The intercarrier detection method is particularly advantageous due to the fact that common mode FM of the sound and picture carriers caused, e.g., by tuner local oscillator variations in the receiver itself and in television accessories to which the receiver may be coupled, such as a cable TV converter, is cancelled by the IF signal mixing when the intercarrier sound signal is developed. However, the conventional intercarrier method is not buzz free. Although the above-noted intercarrier IF passband response is necessary for proper detection of the picture carrier; its use tends to increase audio buzz compared to the separate picture and sound channel method by: (1) significantly attenuating the sound carrier and thus reducing the signal-to-noise ratio of the audio signal, and (2) causing unequal IF picture carrier sideband attenuation which imparts an incidential carrier phase modulation (ICPM) to the picture carrier, commonly referred to as "Nyquist ICPM", which distorts the sound signal during intercarrier mixing. Additionally, in the conventional intercarrier detection system a high degree of modulation or overmodulation of the picture carrier (which is commonly caused by local affiliate stations insertion of picture overlays) can interrupt the picture carrier signal and cause audio buzz at the video line and field rates (i.e., 15,734 Hz and 60 Hz in the NTSC system).
The audio buzz produced by the intercarrier system, although present, can be tolerated in monophonic audio television receivers due to the relatively narrow passband of the sound channel in such receivers. Unfortunately, with the increased audio bandwidth of multichannel audio, the audio buzz is also increased and may no longer be within tolerable limits.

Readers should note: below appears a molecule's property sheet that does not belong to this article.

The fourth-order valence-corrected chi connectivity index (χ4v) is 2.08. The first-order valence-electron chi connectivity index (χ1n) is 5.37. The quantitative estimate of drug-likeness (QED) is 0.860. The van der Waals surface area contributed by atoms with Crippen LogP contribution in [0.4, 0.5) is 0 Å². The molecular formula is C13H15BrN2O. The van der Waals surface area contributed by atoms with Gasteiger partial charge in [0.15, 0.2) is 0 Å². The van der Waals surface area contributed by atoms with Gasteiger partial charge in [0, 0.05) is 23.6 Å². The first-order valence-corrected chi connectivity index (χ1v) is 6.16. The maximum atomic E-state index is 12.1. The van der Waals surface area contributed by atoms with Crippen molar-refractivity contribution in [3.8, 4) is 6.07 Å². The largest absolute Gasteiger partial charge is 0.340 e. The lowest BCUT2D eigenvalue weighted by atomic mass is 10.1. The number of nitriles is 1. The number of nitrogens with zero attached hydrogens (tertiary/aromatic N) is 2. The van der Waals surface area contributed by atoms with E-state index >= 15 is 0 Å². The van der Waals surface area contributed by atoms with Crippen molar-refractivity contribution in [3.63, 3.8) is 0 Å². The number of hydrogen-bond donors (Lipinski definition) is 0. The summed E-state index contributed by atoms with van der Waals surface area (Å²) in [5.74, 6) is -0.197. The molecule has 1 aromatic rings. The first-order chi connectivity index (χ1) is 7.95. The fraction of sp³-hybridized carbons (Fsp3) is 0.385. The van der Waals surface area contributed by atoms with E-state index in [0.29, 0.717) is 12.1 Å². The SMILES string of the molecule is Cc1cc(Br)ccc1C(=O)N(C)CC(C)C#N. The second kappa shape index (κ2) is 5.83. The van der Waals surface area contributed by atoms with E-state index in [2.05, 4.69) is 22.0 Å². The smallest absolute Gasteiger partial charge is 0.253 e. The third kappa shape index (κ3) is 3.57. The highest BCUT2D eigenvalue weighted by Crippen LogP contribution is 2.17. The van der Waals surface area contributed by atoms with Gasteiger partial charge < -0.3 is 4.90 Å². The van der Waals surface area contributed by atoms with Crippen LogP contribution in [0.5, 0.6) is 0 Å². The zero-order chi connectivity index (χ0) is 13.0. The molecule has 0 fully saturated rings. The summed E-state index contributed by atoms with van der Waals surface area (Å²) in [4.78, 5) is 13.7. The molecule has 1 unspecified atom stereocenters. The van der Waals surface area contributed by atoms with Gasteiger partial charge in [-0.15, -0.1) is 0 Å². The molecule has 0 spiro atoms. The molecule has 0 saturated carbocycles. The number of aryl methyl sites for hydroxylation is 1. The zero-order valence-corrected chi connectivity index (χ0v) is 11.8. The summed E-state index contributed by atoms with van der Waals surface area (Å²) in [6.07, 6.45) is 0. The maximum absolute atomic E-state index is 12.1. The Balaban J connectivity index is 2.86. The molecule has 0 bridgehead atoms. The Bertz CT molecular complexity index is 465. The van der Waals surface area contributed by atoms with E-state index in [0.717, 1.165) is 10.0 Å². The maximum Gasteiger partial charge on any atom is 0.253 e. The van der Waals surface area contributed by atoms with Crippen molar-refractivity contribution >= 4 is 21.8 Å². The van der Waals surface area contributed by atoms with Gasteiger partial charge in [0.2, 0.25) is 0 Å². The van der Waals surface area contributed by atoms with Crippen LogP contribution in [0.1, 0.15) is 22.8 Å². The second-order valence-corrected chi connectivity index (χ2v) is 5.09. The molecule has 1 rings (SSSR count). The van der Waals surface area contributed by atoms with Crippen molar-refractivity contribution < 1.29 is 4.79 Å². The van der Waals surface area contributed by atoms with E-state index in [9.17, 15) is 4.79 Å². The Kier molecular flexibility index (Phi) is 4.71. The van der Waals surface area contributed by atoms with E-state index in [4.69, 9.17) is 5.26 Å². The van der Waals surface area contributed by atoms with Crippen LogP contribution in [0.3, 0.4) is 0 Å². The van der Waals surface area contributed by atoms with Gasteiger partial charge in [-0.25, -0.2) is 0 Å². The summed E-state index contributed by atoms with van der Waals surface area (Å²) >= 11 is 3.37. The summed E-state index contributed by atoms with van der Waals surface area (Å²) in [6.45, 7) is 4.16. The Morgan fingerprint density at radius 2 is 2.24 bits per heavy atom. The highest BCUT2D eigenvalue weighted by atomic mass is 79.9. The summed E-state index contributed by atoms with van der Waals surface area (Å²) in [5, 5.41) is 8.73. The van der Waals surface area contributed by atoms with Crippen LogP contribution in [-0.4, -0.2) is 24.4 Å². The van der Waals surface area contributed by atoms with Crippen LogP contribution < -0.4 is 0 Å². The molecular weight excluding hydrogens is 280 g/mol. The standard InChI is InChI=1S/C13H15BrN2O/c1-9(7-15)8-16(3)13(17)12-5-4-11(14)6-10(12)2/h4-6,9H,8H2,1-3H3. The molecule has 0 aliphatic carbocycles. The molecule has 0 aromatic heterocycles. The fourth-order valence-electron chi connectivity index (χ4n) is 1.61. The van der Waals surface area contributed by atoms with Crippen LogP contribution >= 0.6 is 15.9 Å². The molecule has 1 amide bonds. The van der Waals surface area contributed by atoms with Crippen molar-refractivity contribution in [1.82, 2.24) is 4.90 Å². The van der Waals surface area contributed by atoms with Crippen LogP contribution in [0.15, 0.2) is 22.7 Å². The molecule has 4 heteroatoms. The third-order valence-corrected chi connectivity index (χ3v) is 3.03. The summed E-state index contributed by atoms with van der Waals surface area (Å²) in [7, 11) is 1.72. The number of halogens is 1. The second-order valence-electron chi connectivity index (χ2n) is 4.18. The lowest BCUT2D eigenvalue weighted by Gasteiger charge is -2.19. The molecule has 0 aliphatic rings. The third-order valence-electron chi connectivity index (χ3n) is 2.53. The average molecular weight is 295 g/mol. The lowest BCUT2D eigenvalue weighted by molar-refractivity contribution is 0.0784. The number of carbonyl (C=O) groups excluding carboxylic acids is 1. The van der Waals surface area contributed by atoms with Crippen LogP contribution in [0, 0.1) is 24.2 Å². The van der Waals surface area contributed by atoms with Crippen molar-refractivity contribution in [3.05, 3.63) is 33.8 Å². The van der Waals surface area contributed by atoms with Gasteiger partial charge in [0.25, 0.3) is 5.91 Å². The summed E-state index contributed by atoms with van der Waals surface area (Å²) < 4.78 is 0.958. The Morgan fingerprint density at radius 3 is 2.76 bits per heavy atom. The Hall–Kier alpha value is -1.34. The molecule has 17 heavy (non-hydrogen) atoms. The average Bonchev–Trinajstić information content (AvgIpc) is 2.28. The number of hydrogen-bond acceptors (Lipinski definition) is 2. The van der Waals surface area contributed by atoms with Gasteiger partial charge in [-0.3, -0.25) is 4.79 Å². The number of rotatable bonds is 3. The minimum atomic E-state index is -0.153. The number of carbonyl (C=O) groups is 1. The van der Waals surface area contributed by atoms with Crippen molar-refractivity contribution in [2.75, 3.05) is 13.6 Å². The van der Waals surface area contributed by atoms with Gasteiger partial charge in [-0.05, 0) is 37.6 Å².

An audio detection system for processing television signals which may include a multichannel audio signal, in which the audio buzz can be reduced to within acceptable levels, is described in U.S. Pat. Application Ser. No. 412,902, U.S. Pat. No. 4,470,071, entitled, "TELEVISION SOUND DETECTION SYSTEM USING A FREQUENCY TRANSLATION PHASE-LOCKED LOOP" filed Aug. 30, 1982, in the name of Abraham E. Rindal and assigned, like the present application, to RCA Corporation. In that system audio information is detected by a frequency translation phase-locked loop (PLL) including a frequency translation signal mixer and a phase detector responsive to the IF picture and sound carriers, respectively, provided at the output of the tuner. More specifically, a picture bandpass filter and amplifier selects the picture carrier from the output of the tuner and applies it to an input of the signal mixer. A voltage controllable oscillator (VCO) applies a VCO signal to a second input of the mixer, and a frequency translated signal at the output of the mixer is applied to a first input of the phase detector. A sound bandpass filter and amplifier also coupled to the output of the tuner, selects the sound carrier and applies it to a second input of the phase detector. A lowpass filter coupled to the output of the phase detector which supplies a control signal to the VCO also provides the detected audio information. Since the frequency translation PLL processes the IF sound carrier without having it first pass through the above-noted intercarrier IF passband, picture-related audio buzz is significantly reduced from that which results from the conventional type of intercarrier detector. Furthermore, since the picture carrier is used to generate the frequency translation signal, which is used to detect the audio information, any common mode FM of the picture and sound carriers is cancelled by the phase detector. Consequently, in this respect, the frequency translation PLL can be considered a type of intercarrier detector.